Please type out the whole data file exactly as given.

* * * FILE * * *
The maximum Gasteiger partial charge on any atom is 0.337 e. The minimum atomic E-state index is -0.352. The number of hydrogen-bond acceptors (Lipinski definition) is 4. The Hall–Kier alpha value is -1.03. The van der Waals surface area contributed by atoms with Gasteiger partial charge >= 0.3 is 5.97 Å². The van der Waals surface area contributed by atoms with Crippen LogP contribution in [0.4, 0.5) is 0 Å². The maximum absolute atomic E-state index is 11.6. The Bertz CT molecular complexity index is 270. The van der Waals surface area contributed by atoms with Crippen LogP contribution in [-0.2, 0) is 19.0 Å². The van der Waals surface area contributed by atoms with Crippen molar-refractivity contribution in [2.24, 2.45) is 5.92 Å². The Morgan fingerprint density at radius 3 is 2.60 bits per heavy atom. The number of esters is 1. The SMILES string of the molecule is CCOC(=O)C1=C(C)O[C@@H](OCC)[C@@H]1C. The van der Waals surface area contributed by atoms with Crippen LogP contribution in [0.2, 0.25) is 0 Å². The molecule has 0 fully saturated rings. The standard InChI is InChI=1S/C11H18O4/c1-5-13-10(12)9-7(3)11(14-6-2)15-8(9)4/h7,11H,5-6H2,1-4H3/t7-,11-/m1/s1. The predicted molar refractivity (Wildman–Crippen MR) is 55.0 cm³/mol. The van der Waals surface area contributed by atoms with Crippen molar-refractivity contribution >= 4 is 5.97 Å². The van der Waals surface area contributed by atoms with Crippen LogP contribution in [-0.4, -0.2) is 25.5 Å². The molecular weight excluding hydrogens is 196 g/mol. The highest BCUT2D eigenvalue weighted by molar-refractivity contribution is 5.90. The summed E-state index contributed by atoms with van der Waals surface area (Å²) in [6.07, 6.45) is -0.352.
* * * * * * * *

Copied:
The maximum Gasteiger partial charge on any atom is 0.337 e. The minimum atomic E-state index is -0.352. The number of hydrogen-bond acceptors (Lipinski definition) is 4. The Hall–Kier alpha value is -1.03. The van der Waals surface area contributed by atoms with Gasteiger partial charge >= 0.3 is 5.97 Å². The van der Waals surface area contributed by atoms with Crippen LogP contribution in [0.4, 0.5) is 0 Å². The maximum absolute atomic E-state index is 11.6. The Bertz CT molecular complexity index is 270. The van der Waals surface area contributed by atoms with Crippen LogP contribution in [-0.2, 0) is 19.0 Å². The van der Waals surface area contributed by atoms with Crippen molar-refractivity contribution in [2.24, 2.45) is 5.92 Å². The Morgan fingerprint density at radius 3 is 2.60 bits per heavy atom. The number of esters is 1. The SMILES string of the molecule is CCOC(=O)C1=C(C)O[C@@H](OCC)[C@@H]1C. The van der Waals surface area contributed by atoms with Crippen LogP contribution in [0.2, 0.25) is 0 Å². The molecule has 0 fully saturated rings. The standard InChI is InChI=1S/C11H18O4/c1-5-13-10(12)9-7(3)11(14-6-2)15-8(9)4/h7,11H,5-6H2,1-4H3/t7-,11-/m1/s1. The predicted molar refractivity (Wildman–Crippen MR) is 55.0 cm³/mol. The van der Waals surface area contributed by atoms with Crippen molar-refractivity contribution >= 4 is 5.97 Å². The van der Waals surface area contributed by atoms with Crippen LogP contribution in [-0.4, -0.2) is 25.5 Å². The molecular weight excluding hydrogens is 196 g/mol. The highest BCUT2D eigenvalue weighted by molar-refractivity contribution is 5.90. The summed E-state index contributed by atoms with van der Waals surface area (Å²) in [6.07, 6.45) is -0.352.